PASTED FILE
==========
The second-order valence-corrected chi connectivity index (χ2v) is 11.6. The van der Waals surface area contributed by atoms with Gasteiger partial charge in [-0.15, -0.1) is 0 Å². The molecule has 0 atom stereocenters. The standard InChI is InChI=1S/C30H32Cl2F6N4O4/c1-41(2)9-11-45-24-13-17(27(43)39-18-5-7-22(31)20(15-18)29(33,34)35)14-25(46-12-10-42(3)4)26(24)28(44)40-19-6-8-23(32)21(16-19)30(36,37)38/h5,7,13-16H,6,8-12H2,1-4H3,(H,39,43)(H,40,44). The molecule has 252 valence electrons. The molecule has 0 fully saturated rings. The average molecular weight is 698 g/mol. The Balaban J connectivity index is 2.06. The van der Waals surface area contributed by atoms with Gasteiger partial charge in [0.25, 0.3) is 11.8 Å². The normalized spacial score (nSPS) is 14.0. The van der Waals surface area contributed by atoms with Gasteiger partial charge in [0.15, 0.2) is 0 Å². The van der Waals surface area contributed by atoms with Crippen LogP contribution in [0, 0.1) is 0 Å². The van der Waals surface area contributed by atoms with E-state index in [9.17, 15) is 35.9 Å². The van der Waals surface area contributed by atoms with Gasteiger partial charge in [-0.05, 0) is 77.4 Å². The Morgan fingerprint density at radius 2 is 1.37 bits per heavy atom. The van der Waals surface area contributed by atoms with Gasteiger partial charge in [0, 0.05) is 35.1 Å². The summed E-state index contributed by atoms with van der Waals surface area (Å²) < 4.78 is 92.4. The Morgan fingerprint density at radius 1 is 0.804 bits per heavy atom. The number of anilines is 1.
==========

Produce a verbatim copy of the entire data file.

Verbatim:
The second-order valence-corrected chi connectivity index (χ2v) is 11.6. The van der Waals surface area contributed by atoms with Gasteiger partial charge in [-0.15, -0.1) is 0 Å². The molecule has 0 atom stereocenters. The standard InChI is InChI=1S/C30H32Cl2F6N4O4/c1-41(2)9-11-45-24-13-17(27(43)39-18-5-7-22(31)20(15-18)29(33,34)35)14-25(46-12-10-42(3)4)26(24)28(44)40-19-6-8-23(32)21(16-19)30(36,37)38/h5,7,13-16H,6,8-12H2,1-4H3,(H,39,43)(H,40,44). The molecule has 252 valence electrons. The molecule has 0 fully saturated rings. The average molecular weight is 698 g/mol. The Balaban J connectivity index is 2.06. The van der Waals surface area contributed by atoms with Gasteiger partial charge in [0.25, 0.3) is 11.8 Å². The normalized spacial score (nSPS) is 14.0. The van der Waals surface area contributed by atoms with Gasteiger partial charge in [0.15, 0.2) is 0 Å². The van der Waals surface area contributed by atoms with Crippen LogP contribution in [0, 0.1) is 0 Å². The van der Waals surface area contributed by atoms with E-state index in [9.17, 15) is 35.9 Å². The van der Waals surface area contributed by atoms with Gasteiger partial charge in [-0.05, 0) is 77.4 Å². The Morgan fingerprint density at radius 2 is 1.37 bits per heavy atom. The van der Waals surface area contributed by atoms with Gasteiger partial charge in [0, 0.05) is 35.1 Å². The summed E-state index contributed by atoms with van der Waals surface area (Å²) < 4.78 is 92.4. The Morgan fingerprint density at radius 1 is 0.804 bits per heavy atom. The number of anilines is 1.